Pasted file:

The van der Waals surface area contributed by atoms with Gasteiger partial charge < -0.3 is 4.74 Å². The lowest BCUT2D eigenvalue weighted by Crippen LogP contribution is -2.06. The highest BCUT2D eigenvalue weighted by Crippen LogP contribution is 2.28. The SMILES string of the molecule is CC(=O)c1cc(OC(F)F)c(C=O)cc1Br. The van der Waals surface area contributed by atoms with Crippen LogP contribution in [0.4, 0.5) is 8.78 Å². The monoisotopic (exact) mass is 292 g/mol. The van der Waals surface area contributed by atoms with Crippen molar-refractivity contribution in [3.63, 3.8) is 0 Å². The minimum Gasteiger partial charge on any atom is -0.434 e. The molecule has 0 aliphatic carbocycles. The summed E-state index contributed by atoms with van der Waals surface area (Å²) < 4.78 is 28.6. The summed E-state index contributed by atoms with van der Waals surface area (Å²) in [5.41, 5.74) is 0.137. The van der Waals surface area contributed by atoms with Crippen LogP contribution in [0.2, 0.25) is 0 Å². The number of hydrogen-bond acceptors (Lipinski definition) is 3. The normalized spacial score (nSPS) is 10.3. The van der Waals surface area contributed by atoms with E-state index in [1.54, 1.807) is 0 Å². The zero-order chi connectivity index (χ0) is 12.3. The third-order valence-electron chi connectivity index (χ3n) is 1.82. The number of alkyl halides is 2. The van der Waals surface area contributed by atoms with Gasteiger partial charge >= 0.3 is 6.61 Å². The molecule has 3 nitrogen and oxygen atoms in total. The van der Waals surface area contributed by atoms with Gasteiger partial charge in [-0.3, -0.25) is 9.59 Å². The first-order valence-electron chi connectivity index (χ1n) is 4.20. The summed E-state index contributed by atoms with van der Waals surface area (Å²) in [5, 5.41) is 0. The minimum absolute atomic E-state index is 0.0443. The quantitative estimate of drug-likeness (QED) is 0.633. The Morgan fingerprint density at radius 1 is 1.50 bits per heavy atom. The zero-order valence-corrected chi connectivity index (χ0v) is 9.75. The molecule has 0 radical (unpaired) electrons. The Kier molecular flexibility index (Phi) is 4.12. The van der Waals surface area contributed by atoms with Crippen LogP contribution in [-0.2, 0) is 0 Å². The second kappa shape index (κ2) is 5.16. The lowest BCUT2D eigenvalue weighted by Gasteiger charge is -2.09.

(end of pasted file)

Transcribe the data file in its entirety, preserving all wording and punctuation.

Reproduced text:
The van der Waals surface area contributed by atoms with Gasteiger partial charge < -0.3 is 4.74 Å². The lowest BCUT2D eigenvalue weighted by Crippen LogP contribution is -2.06. The highest BCUT2D eigenvalue weighted by Crippen LogP contribution is 2.28. The SMILES string of the molecule is CC(=O)c1cc(OC(F)F)c(C=O)cc1Br. The van der Waals surface area contributed by atoms with Crippen LogP contribution in [0.4, 0.5) is 8.78 Å². The monoisotopic (exact) mass is 292 g/mol. The van der Waals surface area contributed by atoms with Crippen molar-refractivity contribution in [3.63, 3.8) is 0 Å². The minimum Gasteiger partial charge on any atom is -0.434 e. The molecule has 0 aliphatic carbocycles. The summed E-state index contributed by atoms with van der Waals surface area (Å²) < 4.78 is 28.6. The summed E-state index contributed by atoms with van der Waals surface area (Å²) in [5.41, 5.74) is 0.137. The van der Waals surface area contributed by atoms with Crippen LogP contribution in [0.2, 0.25) is 0 Å². The number of hydrogen-bond acceptors (Lipinski definition) is 3. The normalized spacial score (nSPS) is 10.3. The van der Waals surface area contributed by atoms with E-state index in [1.54, 1.807) is 0 Å². The zero-order chi connectivity index (χ0) is 12.3. The third-order valence-electron chi connectivity index (χ3n) is 1.82. The number of alkyl halides is 2. The van der Waals surface area contributed by atoms with Gasteiger partial charge >= 0.3 is 6.61 Å². The molecule has 3 nitrogen and oxygen atoms in total. The van der Waals surface area contributed by atoms with Gasteiger partial charge in [-0.3, -0.25) is 9.59 Å². The first-order valence-electron chi connectivity index (χ1n) is 4.20. The summed E-state index contributed by atoms with van der Waals surface area (Å²) in [5, 5.41) is 0. The minimum absolute atomic E-state index is 0.0443. The quantitative estimate of drug-likeness (QED) is 0.633. The Morgan fingerprint density at radius 1 is 1.50 bits per heavy atom. The zero-order valence-corrected chi connectivity index (χ0v) is 9.75. The molecule has 0 radical (unpaired) electrons. The Kier molecular flexibility index (Phi) is 4.12. The van der Waals surface area contributed by atoms with Crippen LogP contribution in [-0.2, 0) is 0 Å². The second kappa shape index (κ2) is 5.16. The lowest BCUT2D eigenvalue weighted by Gasteiger charge is -2.09.